Team A: Team B: Kersten Bartelt, RN; Neil Sandberg EpicResearch.org
• The proportion of self-pay emergency department (ED), hospital, and primary care encounters
increased starting in April 2023 when states could start terminating Medicaid coverage for
patients who no longer met Medicaid requirements following the pandemic.
• Rates of self-pay encounters have increased the most for patients in states that began terminating
coverage in April 2023, but encounters for patients in states that started terminating coverage in
May and later appear to be following similar trends of increased rates of self-pay encounters.
During the COVID-19 pandemic period, the U.S. federal government authorized a temporary increase in
the amount of funding that states could receive for medical assistance, provided the state kept nearly all
current Medicaid patients enrolled in coverage throughout the pandemic.1 That condition expired at the
end of March 2023, when states could begin to terminate coverage for patients who no longer met
eligibility requirements for Medicaid. Several states began reviewing eligibility and started terminations of
coverage in April 2023, but states have until the end of March 2024 to resume to normal eligibility
A study published by KFF found that, prior to the pandemic, 65% of patients whose Medicaid coverage
ended did not have insurance coverage in the following year. Lack of insurance coverage could result in
expensive medical bills for patients who are required to pay for their healthcare out of pocket.
To understand how coverage trends have changed since Medicaid terminations started again in April 2023, we analyzed 34 million hospitalizations, 340 million primary care encounters, and 146 million ED
encounters that occurred between January 2017 and August 2023 to determine the proportion of self-pay
encounters by the month Medicaid coverage terminations started in each state.
We measured how much the percentage of self-pay encounters deviated from the percentage of self-pay
encounters that occurred in August 2022 for each encounter type, as seen in Figure 1. Across all three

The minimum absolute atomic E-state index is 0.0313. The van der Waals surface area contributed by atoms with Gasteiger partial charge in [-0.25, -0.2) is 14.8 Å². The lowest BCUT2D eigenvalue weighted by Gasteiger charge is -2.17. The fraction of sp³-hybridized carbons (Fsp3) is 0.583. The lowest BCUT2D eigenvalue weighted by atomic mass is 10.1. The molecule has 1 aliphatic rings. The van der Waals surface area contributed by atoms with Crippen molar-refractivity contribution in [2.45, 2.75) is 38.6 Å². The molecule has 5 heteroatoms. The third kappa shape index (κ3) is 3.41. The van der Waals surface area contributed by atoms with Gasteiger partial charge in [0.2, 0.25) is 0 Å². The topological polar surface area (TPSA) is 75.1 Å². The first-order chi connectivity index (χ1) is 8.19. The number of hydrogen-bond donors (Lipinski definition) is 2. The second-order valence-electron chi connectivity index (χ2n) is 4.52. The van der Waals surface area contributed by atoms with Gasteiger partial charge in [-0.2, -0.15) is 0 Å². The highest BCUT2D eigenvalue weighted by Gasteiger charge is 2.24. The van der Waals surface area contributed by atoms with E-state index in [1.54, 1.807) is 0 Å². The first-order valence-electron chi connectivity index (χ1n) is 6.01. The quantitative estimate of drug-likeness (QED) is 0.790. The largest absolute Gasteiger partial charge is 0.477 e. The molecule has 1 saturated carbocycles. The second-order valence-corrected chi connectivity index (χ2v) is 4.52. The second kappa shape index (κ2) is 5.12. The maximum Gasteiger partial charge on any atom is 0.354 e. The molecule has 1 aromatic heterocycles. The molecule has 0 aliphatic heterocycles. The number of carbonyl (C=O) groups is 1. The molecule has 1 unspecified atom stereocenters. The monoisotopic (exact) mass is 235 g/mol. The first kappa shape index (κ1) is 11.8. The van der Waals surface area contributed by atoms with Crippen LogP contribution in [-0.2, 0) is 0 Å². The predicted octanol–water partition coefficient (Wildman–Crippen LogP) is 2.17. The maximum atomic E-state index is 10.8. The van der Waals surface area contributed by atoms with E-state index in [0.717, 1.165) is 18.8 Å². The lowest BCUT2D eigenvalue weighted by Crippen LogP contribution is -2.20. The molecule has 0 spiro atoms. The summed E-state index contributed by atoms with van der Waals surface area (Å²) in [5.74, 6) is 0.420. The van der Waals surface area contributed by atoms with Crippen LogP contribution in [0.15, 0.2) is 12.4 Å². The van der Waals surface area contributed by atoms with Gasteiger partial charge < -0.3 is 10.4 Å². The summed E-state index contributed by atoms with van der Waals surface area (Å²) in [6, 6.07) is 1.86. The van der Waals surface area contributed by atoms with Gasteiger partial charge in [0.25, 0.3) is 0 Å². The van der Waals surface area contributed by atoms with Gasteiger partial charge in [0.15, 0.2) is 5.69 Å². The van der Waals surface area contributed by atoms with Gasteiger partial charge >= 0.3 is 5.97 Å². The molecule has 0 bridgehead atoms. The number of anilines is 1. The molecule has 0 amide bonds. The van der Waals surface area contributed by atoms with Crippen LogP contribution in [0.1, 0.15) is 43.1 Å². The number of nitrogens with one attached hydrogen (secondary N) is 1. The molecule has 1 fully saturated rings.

encounter types, states that ended continuous enrollment in April 2023 have had the greatest increase in
self-pay visits in August 2023 compared to August 2022. States that ended continuous enrollment in May
or June 2023 have had similar shifts in their self-pay trends. States that ended in July or later are starting
to show early indications of an increased proportion of self-pay encounters across all three encounter
types studied. If the current trend continues, the proportion of self-pay covered encounters will rise for all
three encounter types.
To further understand how Medicaid terminations may be influencing trends in insurance coverage, we
measured the monthly rates of encounters covered by either Medicaid or by another insurer compared to
self-pay from January 2017 to August 2023.
The proportion of ED encounters with Medicaid coverage decreased by 4.4 percentage points between
January 2017 and March 2023 from around 25% to 21%. The proportion of ED encounters with Medicaid
coverage decreased by 2.8 percentage points from March 2023 to August 2023. We also saw an increase
of 2.4 percentage points for self-pay and 0.3 percentage points for commercial/other ED encounters from
March 2023 to August 2023, which suggests that most of the Medicaid ED volume transitioned to selfpay.
The proportion of hospitalizations with Medicaid coverage has trended downward by 6.2 percentage
points from 23% of hospitalizations in 2017 to less than 18% in March 2023. Between March and August
of 2023, the proportion dropped an additional 2.7 percentage points. This coincided with a 1.5 percentage point rise in the proportion of self-pay hospitalizations and a 1.2 percentage point increase in
These data come from Cosmos, a collaboration of 222 Epic health systems representing over 220 million patient records from 1,272 hospitals and more than 27,200 clinics from all 50 states and Lebanon. This study was completed by two teams that worked independently, each composed of a clinician and research scientists. The two teams came to similar conclusions.
Graphics by Brian Olson.
- Unwinding and returning to regular operations after COVID-19. (n.d.). Medicaid.gov.
https://www.medicaid.gov/resources-for-states/coronavirus-disease-2019-covid-19/unwinding-andreturning-regular-operations-after-covid-19/index.html. Accessed September 20, 2023.
- https://www.kff.org/medicaid/issue-brief/how-many-people-might-lose-medicaid-when-statesunwind-continuous-enrollment/https://www.kff.org/medicaid/issue-brief/what-happens-afterpeople-lose-medicaid-coverage/Corallo, B., Burns, A., Tolbert, J., & Claxton, G. (2023, January 25).
What happens after people lose Medicaid coverage? KFF. https://www.kff.org/medicaid/issuebrief/what-happens-after-people-lose-medicaid-coverage/. Accessed October 5, 2023.https://www.kff.org/medicaid/issue-brief/what-happens-after-people-lose-medicaid-coverage/